Whistle Down The Wind is Joan’s first new studio album in a decade, since 2008’s critically acclaimed, Grammy®-nominated Day After Tomorrow, which was produced by Steve Earle.  Its release ignited an extraordinary decade of achievement by Joan, including: the PBS American Masters series premiere of her life story, Joan Baez: How Sweet The Sound (2009), which underscored the 50th anniver­sa­ry of Joan’s debut at the 1959 Newport Folk Festival.  Joan’s seminal debut album of 1960 was honoured by the National Academy of Record­ing Arts & Sciences in 2011, which inducted it into the Grammy® Hall Of Fame; and subsequently by the Library of Congress in 2015, which selected it to be preserved in the National Recording Registry. That same year, Amnesty International bestowed its highest honour on Joan, the Ambassador of Conscience Award, in recognition of her exceptional leadership in the fight for human rights and she was inducted into the Rock And Roll Hall Of Fame in April 2017.

Record-breaking years of touring in the recent past included Joan’s first tours in three decades in both Australia (2013) and South America (2014).  Joan’s 75th birthday was celebrated at New York’s Beacon Theater in January 2016, where she was joined by Paul Simon, Jackson Browne, Emmylou Harris and a host of others.

Joan’s first solo exhibition of paintings was presented in Mill Valley, CA in 2018.  The collec­tion celebrated “Mischief Makers” – portraits of risk-taking visionaries who have brought about social change through non-violent action.  The entire exhibit was subsequently purchased by the Federated Indians of Graton Rancheria and donated to Sonoma State University, where it will eventually be displayed at an envisioned new social justice learning centre on campus.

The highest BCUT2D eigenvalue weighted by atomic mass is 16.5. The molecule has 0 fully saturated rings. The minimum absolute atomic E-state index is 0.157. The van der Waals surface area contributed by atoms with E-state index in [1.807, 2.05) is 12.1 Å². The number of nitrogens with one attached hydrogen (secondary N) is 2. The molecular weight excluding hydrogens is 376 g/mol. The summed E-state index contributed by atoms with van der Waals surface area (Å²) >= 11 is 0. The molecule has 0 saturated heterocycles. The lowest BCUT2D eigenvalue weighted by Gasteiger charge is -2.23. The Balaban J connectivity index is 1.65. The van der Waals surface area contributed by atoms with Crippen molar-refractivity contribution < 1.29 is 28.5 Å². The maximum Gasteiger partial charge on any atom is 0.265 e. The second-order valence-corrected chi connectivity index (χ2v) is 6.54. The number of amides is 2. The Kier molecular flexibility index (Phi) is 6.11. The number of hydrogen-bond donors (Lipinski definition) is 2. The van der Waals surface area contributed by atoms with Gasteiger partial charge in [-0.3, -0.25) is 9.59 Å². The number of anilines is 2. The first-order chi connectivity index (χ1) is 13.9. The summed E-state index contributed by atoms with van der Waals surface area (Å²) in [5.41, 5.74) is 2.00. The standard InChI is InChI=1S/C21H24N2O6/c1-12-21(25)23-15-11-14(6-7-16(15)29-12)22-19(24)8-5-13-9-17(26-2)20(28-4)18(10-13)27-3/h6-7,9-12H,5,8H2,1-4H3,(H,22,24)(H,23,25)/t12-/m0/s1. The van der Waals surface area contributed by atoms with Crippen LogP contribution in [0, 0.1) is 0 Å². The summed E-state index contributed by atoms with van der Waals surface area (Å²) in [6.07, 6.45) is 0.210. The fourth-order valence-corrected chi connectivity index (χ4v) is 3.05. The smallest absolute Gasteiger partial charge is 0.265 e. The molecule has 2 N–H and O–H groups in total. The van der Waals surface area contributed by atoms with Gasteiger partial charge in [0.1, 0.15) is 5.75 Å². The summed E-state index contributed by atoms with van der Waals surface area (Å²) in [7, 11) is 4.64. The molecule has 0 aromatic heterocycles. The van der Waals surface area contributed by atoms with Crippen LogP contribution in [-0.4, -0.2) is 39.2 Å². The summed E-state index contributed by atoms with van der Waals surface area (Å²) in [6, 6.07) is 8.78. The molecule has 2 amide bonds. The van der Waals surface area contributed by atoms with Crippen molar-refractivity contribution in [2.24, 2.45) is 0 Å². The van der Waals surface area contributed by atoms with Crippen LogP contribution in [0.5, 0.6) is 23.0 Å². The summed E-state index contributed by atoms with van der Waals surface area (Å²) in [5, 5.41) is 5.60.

Joan Baez remains a musical force of nature of incalculable influence.  She marched on the front line of the civil rights movement with Martin Luther King, shined a spotlight on the Free Speech Movement, took to the fields with Cesar Chavez, organized resistance to the Vietnam War, inspired Vaclav Havel in his fight for a Czech Republic, saluted the Dixie Chicks for their courage to protest the Iraq war, and stood with old friend Nelson Mandela in London’s Hyde Park as the world celebrated his 90th birthday. Joan’s earliest recordings fed a host of traditional ballads into the rock vernacular, before she unselfconsciously introduced Bob Dylan to the world in 1963.  Thus began a tradition of mutual mentoring that continues on Whistle Down The Wind, and which will reverberate long into the future across Joan’s lifetime of recordings.

In conjunction with the new album, Joan will undertake an extensive 2018 world tour, including UK and ROI dates in March and May. Speaking of the tour, which will begin on March 2 in Stockholm, Baez says “While 2018 will be my last year of formal extended touring, I’m looking forward to being on the road with a beautiful new album about which I am truly proud.  I welcome the opportunity to share this new music as well as longtime favourites with my audiences around the world.”

Artist’s website:

‘Diamonds And Rust’ – live: